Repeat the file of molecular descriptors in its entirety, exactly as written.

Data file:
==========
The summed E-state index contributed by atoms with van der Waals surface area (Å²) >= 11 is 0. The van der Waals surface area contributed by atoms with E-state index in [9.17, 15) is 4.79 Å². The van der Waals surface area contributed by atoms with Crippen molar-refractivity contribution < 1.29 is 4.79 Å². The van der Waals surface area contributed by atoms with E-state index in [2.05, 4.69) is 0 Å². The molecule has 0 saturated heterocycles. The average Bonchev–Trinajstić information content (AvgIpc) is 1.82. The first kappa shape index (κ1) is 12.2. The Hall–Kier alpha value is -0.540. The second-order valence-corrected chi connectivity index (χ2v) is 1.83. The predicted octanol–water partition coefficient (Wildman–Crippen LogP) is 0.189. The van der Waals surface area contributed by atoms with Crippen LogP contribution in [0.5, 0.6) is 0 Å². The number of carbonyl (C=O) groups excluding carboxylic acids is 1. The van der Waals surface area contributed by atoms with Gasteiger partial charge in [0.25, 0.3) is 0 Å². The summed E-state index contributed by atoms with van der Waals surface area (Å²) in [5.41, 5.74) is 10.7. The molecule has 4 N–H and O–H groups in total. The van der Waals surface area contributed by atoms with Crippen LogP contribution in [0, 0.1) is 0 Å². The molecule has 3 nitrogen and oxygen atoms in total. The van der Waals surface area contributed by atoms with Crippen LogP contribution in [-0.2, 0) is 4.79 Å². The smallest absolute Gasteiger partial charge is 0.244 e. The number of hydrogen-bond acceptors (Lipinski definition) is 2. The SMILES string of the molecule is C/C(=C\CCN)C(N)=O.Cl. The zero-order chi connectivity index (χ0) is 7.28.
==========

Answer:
The summed E-state index contributed by atoms with van der Waals surface area (Å²) >= 11 is 0. The van der Waals surface area contributed by atoms with E-state index in [9.17, 15) is 4.79 Å². The van der Waals surface area contributed by atoms with Crippen molar-refractivity contribution < 1.29 is 4.79 Å². The van der Waals surface area contributed by atoms with E-state index in [2.05, 4.69) is 0 Å². The molecule has 0 saturated heterocycles. The average Bonchev–Trinajstić information content (AvgIpc) is 1.82. The first kappa shape index (κ1) is 12.2. The Hall–Kier alpha value is -0.540. The second-order valence-corrected chi connectivity index (χ2v) is 1.83. The predicted octanol–water partition coefficient (Wildman–Crippen LogP) is 0.189. The van der Waals surface area contributed by atoms with Crippen LogP contribution in [0.5, 0.6) is 0 Å². The number of carbonyl (C=O) groups excluding carboxylic acids is 1. The van der Waals surface area contributed by atoms with Gasteiger partial charge in [0.25, 0.3) is 0 Å². The summed E-state index contributed by atoms with van der Waals surface area (Å²) in [5.41, 5.74) is 10.7. The molecule has 4 N–H and O–H groups in total. The van der Waals surface area contributed by atoms with Crippen LogP contribution in [0, 0.1) is 0 Å². The molecule has 3 nitrogen and oxygen atoms in total. The van der Waals surface area contributed by atoms with Crippen LogP contribution in [-0.2, 0) is 4.79 Å². The smallest absolute Gasteiger partial charge is 0.244 e. The number of hydrogen-bond acceptors (Lipinski definition) is 2. The SMILES string of the molecule is C/C(=C\CCN)C(N)=O.Cl. The zero-order chi connectivity index (χ0) is 7.28.